Severe Heat

With a heat wave gripping parts of the East Coast, the Valley Stream Emergency Management Office (VSEMO) is urging people to take special protective measures to reduce the dangers posed by prolonged periods of extreme heat.

"Doing too much on a hot day, spending too much time in the sun or staying too long in an overheated place can cause heat-related illnesses and possibly death," FEMA Director James Lee Witt said. "Special care should be taken to protect the elderly, young children and those with respiratory ailments. All residents should be aware of heat disorder symptoms, know where to seek help, and be ready to give first aid treatment."

To help reduce extreme heat risks, VSEMO offers the following safety tips:

  • Hang shades, draperies, awnings, or louvers on windows that receive morning or afternoon sun. Outdoor awnings or louvers can reduce the heat entering the house by as much as 80 percent.
  • Conserve electricity. During periods of extreme heat, people tend to use a lot more power for air conditioning which can lead to a power shortage or outage. Stay indoors as much as possible. If air conditioning is not available, stay on the lowest floor out of the sunshine.
  • Eat well-balanced, light meals and drink plenty of water regularly.
  • Persons who have epilepsy or heart, kidney, or liver disease; are on fluid- restrictive diets; or have a problem with fluid retention should consult a doctor before increasing liquid intake.
  • Limit intake of alcoholic beverages. Although beer and alcohol beverages appear to satisfy thirst, they actually cause further body dehydration.
  • Dress in loose-fitting clothes that cover as much skin as possible. Wear lightweight, light-colored clothing that reflects heat and sunlight and helps maintain normal body temperature.
  • Protect face and head by wearing a wide-brimmed hat.
  • Allow your body to get acclimated to hot temperatures for the first 2 or 3 days of a heat wave.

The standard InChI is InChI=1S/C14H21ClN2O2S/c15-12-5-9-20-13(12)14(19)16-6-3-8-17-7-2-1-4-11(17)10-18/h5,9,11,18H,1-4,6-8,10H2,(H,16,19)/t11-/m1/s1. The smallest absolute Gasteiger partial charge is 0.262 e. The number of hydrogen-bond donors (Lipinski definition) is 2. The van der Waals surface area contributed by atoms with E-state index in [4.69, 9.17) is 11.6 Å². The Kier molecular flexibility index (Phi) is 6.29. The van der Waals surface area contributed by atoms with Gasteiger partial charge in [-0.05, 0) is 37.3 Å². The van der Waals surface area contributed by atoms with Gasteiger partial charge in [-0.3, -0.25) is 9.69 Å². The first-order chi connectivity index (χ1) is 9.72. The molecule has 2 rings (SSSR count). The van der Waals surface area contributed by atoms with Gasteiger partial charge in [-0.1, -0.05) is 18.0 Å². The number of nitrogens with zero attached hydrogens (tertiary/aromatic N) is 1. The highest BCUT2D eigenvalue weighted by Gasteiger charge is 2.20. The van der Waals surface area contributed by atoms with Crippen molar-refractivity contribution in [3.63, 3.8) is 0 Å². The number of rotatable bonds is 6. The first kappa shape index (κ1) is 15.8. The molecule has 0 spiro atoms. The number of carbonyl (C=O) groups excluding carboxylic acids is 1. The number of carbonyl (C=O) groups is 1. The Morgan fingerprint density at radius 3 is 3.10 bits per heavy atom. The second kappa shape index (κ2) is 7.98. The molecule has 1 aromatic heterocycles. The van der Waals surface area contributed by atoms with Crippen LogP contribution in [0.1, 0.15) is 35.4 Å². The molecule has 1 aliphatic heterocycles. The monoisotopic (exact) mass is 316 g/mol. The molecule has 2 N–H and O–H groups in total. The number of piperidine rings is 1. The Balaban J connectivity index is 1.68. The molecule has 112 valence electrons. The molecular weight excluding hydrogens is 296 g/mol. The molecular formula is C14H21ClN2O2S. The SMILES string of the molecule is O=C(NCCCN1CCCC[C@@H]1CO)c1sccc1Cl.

• Avoid too much sunshine. Sunburn slows the skin's ability to cool itself. Use a sunscreen lotion with a high SPF (sun protection factor) rating.
  • Avoid extreme temperature changes. A cool shower immediately after coming in from hot temperatures can result in hypothermia, particularly for elderly and very young people.
  • Slow down. Reduce, eliminate, or reschedule strenuous activities. High-risk individuals should stay in cool places. Get plenty of rest to allow your natural "cooling system" to work. Take salt tablets only if specified by your physician.
  • Vacuum or replace (as appropriate) air conditioner filters weekly during periods of high use.


  • Sunburn
    Symptoms: Skin redness and pain, possible swelling, blisters, fever, headaches.

    First Aid: Take a shower, using soap, to remove oils that may block pores preventing the body from cooling naturally. If blisters occur, apply dry, sterile dressings and get medical attention.

  • Heat Cramps

    Symptoms: Painful spasms usually in leg and abdominal muscles. Heavy sweating.

    First Aid: Firm pressure on cramping muscles or gentle massage to relieve spasm. Give sips of water. If nausea occurs, discontinue.

  • Heat Exhaustion

    Symptoms: Heavy sweating, weakness. Cold, pale or clammy skin. Weak pulse. Normal temperature possible. Fainting, vomiting.

    First Aid: Lie victim down in a cool place and loosen clothing. Apply cool, wet cloths. Fan or move victim to air-conditioned place. Give sips of water. If nausea occurs, discontinue. If vomiting occurs, seek immediate medical attention.

  • Heat Stroke (Sun Stroke)

    Symptoms: High body temperature (106+). Hot, dry skin. Rapid, strong pulse. Possible unconsciousness. Victim will likely not sweat.

    First Aid: Heat stroke is a severe medical emergency. Use extreme caution. Call 9-1-1 or get the victim to a hospital immediately. Delay can be fatal. Remove clothing and move victim to a cooler environment. Use fans and/or air conditioners. Try a cool bath or sponging to reduce body temperature. DO NOT GIVE FLUIDS.

For more information on extreme heat safeguards, contact your local American Red Cross.